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With technology surrounding every aspect of our lives, we are permanently connected and distracted. So where does this leave  the state of our minds? Healthy, happy and stimulated, or anxious, tired and overwhelmed?

When was the last time you remember being bored, truly out of your mind bored? No phone, no TV, no interactions, no hobbies, just you and your thoughts, alone – and for a period longer than 5 minutes – struggling? I thought so.

Our relationship with boredom.

This question has been bugging me for some time, even more so when I started working for a tech charity in 2018. My job as the office assistant led me down a path of looking at staff well-being, learning how I can help my colleagues via a mental health first aid programme, and it highlighted one fact: too many people struggle with their mental health and can’t find healthy coping mechanisms. This made me question what tools and resources are out there to help.

So, what is boredom?

Why does the word alone spark internal despair for so many? Is it an emotion, a state of perception or just a sign of impatience? Why does boredom get such a bad rep, or has this new era of content overload (thank you Netflix, Amazon, Facebook, Instagram etc.) abolished boredom entirely? What is boredom to you?

For me, boredom has always been a welcomed state of mind. Even when I was young the thought of having nothing to do was never reason to worry. I relished it! Boredom meant I could let my mind wonder. I could daydream. I could escape. But equally, I could process.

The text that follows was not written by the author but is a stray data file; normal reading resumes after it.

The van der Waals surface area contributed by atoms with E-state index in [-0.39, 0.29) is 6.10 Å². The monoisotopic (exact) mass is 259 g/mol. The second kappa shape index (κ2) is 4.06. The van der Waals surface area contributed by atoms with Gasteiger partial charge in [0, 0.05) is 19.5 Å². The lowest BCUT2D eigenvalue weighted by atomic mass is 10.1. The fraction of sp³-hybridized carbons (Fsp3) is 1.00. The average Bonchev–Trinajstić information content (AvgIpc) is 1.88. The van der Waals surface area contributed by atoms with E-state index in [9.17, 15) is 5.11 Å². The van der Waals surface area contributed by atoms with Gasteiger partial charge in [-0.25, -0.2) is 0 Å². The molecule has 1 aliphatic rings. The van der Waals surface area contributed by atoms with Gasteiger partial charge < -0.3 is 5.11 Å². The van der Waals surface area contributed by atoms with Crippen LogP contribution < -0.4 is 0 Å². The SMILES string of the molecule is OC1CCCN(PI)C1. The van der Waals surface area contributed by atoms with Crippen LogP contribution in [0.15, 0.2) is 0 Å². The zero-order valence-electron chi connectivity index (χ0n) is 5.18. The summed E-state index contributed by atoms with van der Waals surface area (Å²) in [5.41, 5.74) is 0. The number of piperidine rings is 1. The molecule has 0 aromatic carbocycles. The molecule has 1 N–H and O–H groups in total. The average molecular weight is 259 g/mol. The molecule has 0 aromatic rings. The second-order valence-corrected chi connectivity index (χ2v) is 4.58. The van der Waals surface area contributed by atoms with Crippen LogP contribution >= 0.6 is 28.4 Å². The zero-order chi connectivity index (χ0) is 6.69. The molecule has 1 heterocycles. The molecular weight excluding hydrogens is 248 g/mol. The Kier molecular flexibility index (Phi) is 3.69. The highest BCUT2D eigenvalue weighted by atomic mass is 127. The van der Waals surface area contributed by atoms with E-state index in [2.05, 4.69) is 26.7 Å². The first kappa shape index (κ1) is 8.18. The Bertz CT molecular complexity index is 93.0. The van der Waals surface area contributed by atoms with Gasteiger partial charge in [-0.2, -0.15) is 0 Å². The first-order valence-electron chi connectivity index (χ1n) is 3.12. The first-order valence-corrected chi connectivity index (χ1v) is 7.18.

I guess, in hindsight, I feel lucky to have had this mindset from so early on. I have always been creative – picking up an array of hobbies along the years and inevitably dropping many. Now I question whether my acceptance and love for being bored allowed my creativeness to thrive. If so, how can I champion this for others around me to benefit as well?

“Boredom is your imagination calling to you.”                                          Sherry Turkle

Cue meditation

To gain a better understanding of boredom, and learn more about my own thoughts, I needed to fully immerse myself in the act. What I needed was to spend some time in quiet solitude.

I’ve been aware of meditation techniques for a few years and the idea of going on a meditation retreat excites and equally terrifies me. My own practice has gone through many ups and downs since I first started. I’d been to one retreat when I was in Thailand in 2016 and since then, the times that I needed it the most in my life were the times that I let it slip. I knew I had to chuck myself in the deep end again. Luckily there is a Vipassana meditation retreat in Hereford, UK, only an hour’s drive from where I am based.

Vipassana is an ancient technique invented in India by Siddhattha Gotama roughly 2,500 years ago. The technique, put simply, focuses on calming the mind by breathing through the nose and observing the sensations of your body. The ultimate goal of practising this technique is to purify the mind, to free it completely from defilement.

For new students, they run an 11-day course, nestled in the beautiful Worcestershire countryside. After a few failed attempts, (as the courses are incredibly popular and booked up within minutes of opening for registration) I finally managed to secure my place for the April ’19 retreat.